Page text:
evidenced from microstructural analysis. Beyond the leached front,
part of the portlandite was also dissolved as conrmed by quantitative
XRD and SEM-EDX.
SEM image analysis showed a signicant increase in porosity and
pore size for the leached materials. Some big pores (up to 10 m)
were observed. The decalcication shrinkage resulted in formation of
micro cracks. More micro cracks were observed in samples with limestone ller. The Ca-leaching created connected pathways resulting in
an increase of the percolation of the pore system. In the leached zone,
the atomic Ca/Si ratio was gradually increased toward the degraded
front with a jump in Ca/Si ratio indicative for the transition zone.
The changes in microstructures and mineralogy led to a signicant
increase in transport properties. The permeability increased by one to
two orders of magnitude depending on the immersion time in
NH4NO3 and w/c ratio. For similar w/c ratio (S3, S4), the addition of
limestone helps to reduce the permeability alteration. The extent of permeability increase is correlated to the porosity and pore size distribution after leaching. The permeability of the non-invasion zone
(determined by phenolphthalein) was probably altered as the Ca/Si
ratio still decreased beyond the degraded depth. The diffusivity also signicantly increased after leaching, but with smaller magnitude

S2L
2.6 1017
S5L
1.6 1019

S3
2.3 1020
S5L-full
1.2 1017

S3L
5.7 1019

compared to the change in permeability (e.g. factor of 24 for water permeability compared to factor 4 for He diffusivity of sample S3L).
Acknowledgements
The nancial support by Belgian Nuclear Research Centre (SCKCEN)
is gratefully acknowledged.
Appendix 1. Correction procedure for compression effect during MIP
measurements.
In order to account for the deformation of the sample, the measurement needs to be corrected by subtracting the volume of sample compression as:

vc vi

1
1

b a


7

where vc is specic compression volume [m3/kg], vi is specic intruded


volume [m3/kg], b is bulk density [kg/m3], and a is the apparent density which is dened as unit weight of sample at the end of the lling
process [kg/m3]:
a

ms
V b V cor
i

where ms is sample mass [kg], Vb is sample volume (including pores)


[m3], Vcor
is corrected intruded volume [m3] and can be calculated as
i
follows:
vi vc ms
V cor
i

Appendix 2. Change in bulk density due to leaching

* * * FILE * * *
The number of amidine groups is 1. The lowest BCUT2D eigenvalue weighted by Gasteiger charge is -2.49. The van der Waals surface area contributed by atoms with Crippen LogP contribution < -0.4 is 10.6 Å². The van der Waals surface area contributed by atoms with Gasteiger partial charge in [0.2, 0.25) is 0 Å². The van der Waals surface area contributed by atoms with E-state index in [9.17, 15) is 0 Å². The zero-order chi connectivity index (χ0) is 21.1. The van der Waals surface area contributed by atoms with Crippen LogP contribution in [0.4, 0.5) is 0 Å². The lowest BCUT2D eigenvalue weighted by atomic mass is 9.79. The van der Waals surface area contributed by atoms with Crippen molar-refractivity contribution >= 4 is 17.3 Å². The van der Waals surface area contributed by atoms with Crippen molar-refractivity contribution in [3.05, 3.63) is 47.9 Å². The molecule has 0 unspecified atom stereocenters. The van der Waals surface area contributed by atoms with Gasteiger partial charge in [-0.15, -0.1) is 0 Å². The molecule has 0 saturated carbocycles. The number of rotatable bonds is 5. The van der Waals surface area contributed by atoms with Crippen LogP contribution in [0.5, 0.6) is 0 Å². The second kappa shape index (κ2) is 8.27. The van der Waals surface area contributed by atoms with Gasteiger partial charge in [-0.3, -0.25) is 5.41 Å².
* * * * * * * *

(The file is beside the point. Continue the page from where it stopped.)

The following derivations enable to understand the variation of bulk
density of leached sample over the depth. The mass fractions of calcite

Fig. 16. Comparison of the He (a) and Xe (b) partial pressure at the outlet obtained from experiment and model for carbonated sample S3L after 28 days of leaching in ammonium nitrate
solution.

Please cite this article as: Q.T. Phung, et al., Investigation of the changes in microstructure and transport properties of leached cement pastes
accounting for mix composition, Cem. Concr. Res. (2015), http://dx.doi.org/10.1016/j.cemconres.2015.09.017

Q.T. Phung et al. / Cement and Concrete Research xxx (2015) xxxxxx

in reference, CCref [], and in leached, CCl [], materials are expressed
as in Eqs. (10) and (11):
CC re f

CC l

mCC
msolid
mare f
re f

10

mCC
msolid
mal
l

11

solid
where mCC is the absolute mass of calcite [kg]; msolid
are the
ref and ml
total mass of solid phases in reference and leached materials, respectively [kg]; and maref and mal are the mass of amorphous phases in reference and leached materials, respectively [kg]. Note that XRD only
detects crystalline phases; therefore, the denominators of Eqs. (10)
and (11) are the mass of crystalline phases instead of the total mass of
solid phases. With the assumption that there is no shrinkage during
leaching, the total volumes of material before and after leaching are
identical. Thus, the ratio between the mass fractions of calcite in reference and leached materials is related to the bulk densities and amorphous fractions of the reference and leached materials as expressed in
Eq. (12):

CC re f
msolid
mal
l
solid

CC l
mre f mare f
CC re f
CC l

mal
msolid
msolid
l
 lsolid
mare f
m

re f
1 solid
mre f


l  V solid
V pore
l
1Al
1Al

l




 l
1Are f  V solid V pore
1Are f re f
re f
re f
re f

12

where Al and Aref are the mass fractions of amorphous phases in leached
solid
and reference materials, respectively []; Vref
and Vlsolid are the volumes of solid phases in reference and leached materials, respectively
pore
[m3]; Vref
and Vlpore are the pore volumes in reference and leached materials, respectively [m3]; and ref and l are the bulk densities of reference and leached materials, respectively [kg/m3]. The reduction in
bulk density due to leaching can be written as follows:

re f l
100%
re f



CC re f 1Are f
100%
1
CC l 1Al

13

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accounting for mix composition, Cem. Concr. Res. (2015), http://dx.doi.org/10.1016/j.cemconres.2015.09.017